“The hospital proposed the creation … of a zone that would anticipate all future growth,” DeStefano said. “Frankly, I think they’re unnecessarily complicating it, by making it a broader issue.”

City Plan Department executive director Karyn Gilvarg ARCH ’75 said the City Plan Commission has held a number of public hearings this summer, allowing advocates for the hospital and concerned community members to voice their opinions.

Gilvarg said the hospital’s zoning proposal, which has been remolded over the past few months, will most likely change again in the coming weeks.

“They proposed a broadly defined and very permissive zone, which would allow for quite large buildings with virtually no design review,” she said. “What we hope to propose back is a two-step process that is a little narrower, through which we can hem in the size and bulk of the center and create a review process for the future.”

She said the commission will meet again to review Yale-New Haven’s proposal Sept. 7, and there are no other future meetings scheduled to discuss the cancer center.

Petrini said the hospital has been cooperating with city officials in an effort to expedite rezoning, but inherent complications are likely to delay the center’s construction.

Due to the presence of a large quantity of asbestos insulation in the Grace Building, which will be razed to make space for the center, Petrini said the structure will require a slow brick-by-brick demolition. This process will take about three months, he said.

The cancer center has also encountered friction from other area hospitals. St. Raphael Hospital President David Benfer believes the cancer center could create an unnecessarily large capacity, increasing patient costs in New Haven, his spokesman Bill Brucker said.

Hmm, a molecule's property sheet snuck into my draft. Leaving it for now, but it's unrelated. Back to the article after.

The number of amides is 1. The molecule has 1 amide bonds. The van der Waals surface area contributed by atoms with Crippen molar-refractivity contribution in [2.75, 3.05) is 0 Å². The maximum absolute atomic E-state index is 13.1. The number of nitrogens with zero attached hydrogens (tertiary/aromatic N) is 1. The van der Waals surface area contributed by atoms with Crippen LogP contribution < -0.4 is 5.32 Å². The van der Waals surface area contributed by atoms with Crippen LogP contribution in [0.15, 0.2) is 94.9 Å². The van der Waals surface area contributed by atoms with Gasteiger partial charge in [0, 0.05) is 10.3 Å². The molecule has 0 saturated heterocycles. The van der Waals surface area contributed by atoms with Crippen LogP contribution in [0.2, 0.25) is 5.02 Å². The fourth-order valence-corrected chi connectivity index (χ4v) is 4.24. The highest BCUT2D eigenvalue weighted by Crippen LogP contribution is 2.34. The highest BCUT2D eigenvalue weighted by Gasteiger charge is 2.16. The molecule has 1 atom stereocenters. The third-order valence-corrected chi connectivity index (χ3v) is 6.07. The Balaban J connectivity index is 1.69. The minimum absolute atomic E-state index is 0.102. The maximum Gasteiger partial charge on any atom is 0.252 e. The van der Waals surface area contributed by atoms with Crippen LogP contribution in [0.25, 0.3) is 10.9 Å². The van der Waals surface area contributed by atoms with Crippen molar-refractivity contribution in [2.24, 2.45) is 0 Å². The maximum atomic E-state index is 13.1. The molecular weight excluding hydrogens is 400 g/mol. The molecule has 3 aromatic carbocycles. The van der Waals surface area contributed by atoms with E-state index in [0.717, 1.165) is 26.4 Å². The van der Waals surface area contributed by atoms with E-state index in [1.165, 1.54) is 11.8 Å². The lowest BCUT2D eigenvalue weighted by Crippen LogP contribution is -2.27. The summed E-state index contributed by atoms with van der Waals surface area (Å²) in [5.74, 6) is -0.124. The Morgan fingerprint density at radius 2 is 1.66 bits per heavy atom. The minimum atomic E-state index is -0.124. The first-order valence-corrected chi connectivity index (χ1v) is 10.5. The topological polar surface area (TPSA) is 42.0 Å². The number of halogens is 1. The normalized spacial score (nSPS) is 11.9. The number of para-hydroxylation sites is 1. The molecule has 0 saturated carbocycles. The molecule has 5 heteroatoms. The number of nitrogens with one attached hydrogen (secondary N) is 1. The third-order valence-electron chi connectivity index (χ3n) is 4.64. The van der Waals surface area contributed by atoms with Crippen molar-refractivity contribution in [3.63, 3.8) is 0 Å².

Petrini said Yale-New Haven officials are open to meeting with St. Raphael to discuss the center.

“We are surprised they waited so long to say anything, since the plans have been public for a while now,” he said.

Yale-New Haven also recently received subpoenas from state Attorney General Richard Blumenthal as part of an inquiry into anti-trust violations involving health care vendors and manufacturers inappropriately influencing purchasers at a number of hospitals around the country.

Blumenthal said the investigation involves the Health Care Research and Development Institute, a limited liability company in Pensacola, Fla.

“HRDI is owned by 40 chief executive officers from hospitals and health-care systems nationwide, including Yale-New Haven’s CEO, Joseph Zaccagnino,” Blumenthal wrote in an e-mail. “Health-care product suppliers and manufacturers apply for membership to HRDI, and on acceptance as corporate members, pay an annual fee to the firm. HRDI only contracts with two suppliers for each product or service. We are investigating because these relationships between hospital CEO, and health-care product suppliers and manufacturers, coupled with HRDI’s practice of limiting membership, raise anti-competitive concerns.”

Yale-New Haven is willing to fully comply with Blumenthal’s investigation, Petrini said.